“There are times where the factual situation that is presented to us doesn’t rise to a crime," McCormack said. "And it’s important to realize that the reason it doesn’t rise to a crime is that society has made that decision that it doesn’t want it to be a crime.”
Some in society do.
When the weather warmed last month, a couple hundred cyclists held a memorial ride to honor the 21 bike riders who were killed on city streets last year. They placed white painted ghost bikes at the site of each crash. Read a statement in front of the 90th Precinct where four cyclists were killed last year, including Lefevre. And rang their bike bells the the backdrop of a bagpipe.
Those 21 deaths, they say, are 21 too many. On that, the police agree.
Wednesday, February 15, 2012
By Kate Hinds
In two and a half hours of sometimes heated testimony, NYPD brass defended the department's record investigating bike and pedestrian deaths before the New York City Council.
"We have utilized the resources at our disposal...to drive accidents down in the city," said John Cassidy, chief of the NYPD's transportation department.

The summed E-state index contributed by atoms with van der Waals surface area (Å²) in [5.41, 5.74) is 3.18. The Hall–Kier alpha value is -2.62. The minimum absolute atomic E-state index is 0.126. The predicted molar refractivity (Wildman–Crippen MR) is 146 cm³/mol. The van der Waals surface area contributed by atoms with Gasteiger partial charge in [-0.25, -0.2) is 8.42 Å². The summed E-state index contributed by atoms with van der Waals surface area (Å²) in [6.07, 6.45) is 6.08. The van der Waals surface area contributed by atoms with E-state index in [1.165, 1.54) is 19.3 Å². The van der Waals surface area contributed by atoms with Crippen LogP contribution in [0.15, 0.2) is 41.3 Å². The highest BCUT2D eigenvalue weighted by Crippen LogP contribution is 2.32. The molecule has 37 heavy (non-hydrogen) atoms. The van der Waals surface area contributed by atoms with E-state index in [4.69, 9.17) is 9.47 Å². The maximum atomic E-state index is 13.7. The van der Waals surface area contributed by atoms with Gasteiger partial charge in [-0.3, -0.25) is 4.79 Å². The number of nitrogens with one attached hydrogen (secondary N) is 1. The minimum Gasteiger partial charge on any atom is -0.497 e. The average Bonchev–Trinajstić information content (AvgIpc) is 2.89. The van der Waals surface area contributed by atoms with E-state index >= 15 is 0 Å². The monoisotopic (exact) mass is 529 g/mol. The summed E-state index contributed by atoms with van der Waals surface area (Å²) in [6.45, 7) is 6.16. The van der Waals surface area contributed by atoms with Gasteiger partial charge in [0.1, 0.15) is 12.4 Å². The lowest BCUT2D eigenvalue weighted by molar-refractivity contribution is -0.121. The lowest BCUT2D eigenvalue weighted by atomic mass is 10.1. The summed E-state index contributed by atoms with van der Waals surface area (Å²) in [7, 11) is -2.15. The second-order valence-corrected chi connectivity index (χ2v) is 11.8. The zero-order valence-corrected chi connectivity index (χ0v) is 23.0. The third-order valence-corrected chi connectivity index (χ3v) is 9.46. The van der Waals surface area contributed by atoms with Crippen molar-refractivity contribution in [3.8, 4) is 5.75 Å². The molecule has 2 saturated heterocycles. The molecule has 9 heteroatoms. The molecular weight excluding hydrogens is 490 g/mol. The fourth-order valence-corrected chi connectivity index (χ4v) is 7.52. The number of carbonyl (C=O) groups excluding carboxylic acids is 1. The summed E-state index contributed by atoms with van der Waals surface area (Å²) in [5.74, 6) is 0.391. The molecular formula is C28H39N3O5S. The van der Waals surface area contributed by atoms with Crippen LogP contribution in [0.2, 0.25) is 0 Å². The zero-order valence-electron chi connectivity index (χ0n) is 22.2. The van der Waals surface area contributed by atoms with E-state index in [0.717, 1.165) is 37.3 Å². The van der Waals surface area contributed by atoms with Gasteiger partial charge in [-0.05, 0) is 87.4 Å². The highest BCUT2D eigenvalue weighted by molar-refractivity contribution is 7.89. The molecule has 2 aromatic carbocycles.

"There doesn't seem to be any discussion of that at the Council hearing at all," he said. "It seems the fact that accidents are down, injury accidents are down, injuries are down -- those are done by utilizing the patrol force that we have. So it's not that we are not doing anything out there -- I think it's quite the contrary. We are doing a lot with a lot less."
A number of recent deaths -- like Brooklyn cyclist Mathieu LeFevre, who was hit by a truck last October in Brooklyn, and 12-year old Dashane Santana, who was struck by a minivan on the Lower East Side in January -- have caused the council to question how vigorously the NYPD enforces laws in these kinds of cases.
Teresa Pedroza, Santana's grandmother, said: "My granddaughter's gone because it's just that easy for dangerous drivers to end a life on our streets."
Added Erika LeFevre, mother of Mathieu LeFevre: "The only person the NYPD showed courtesy, professionalism and respect towards was the driver who ran over my son," she said, referencing the slogan painted on the side of patrol cars.
"What actually happens when a pedestrian is struck and killed by a car?" City Council member Jimmy Vacca -- who chairs the transportation committee -- asked at the opening of the oversight hearing. "Anecdotal evidence suggests that unless the driver is drunk or distracted, in the overwhelming majority of cases involving fatalities or serious injury, there are no charges filed at all."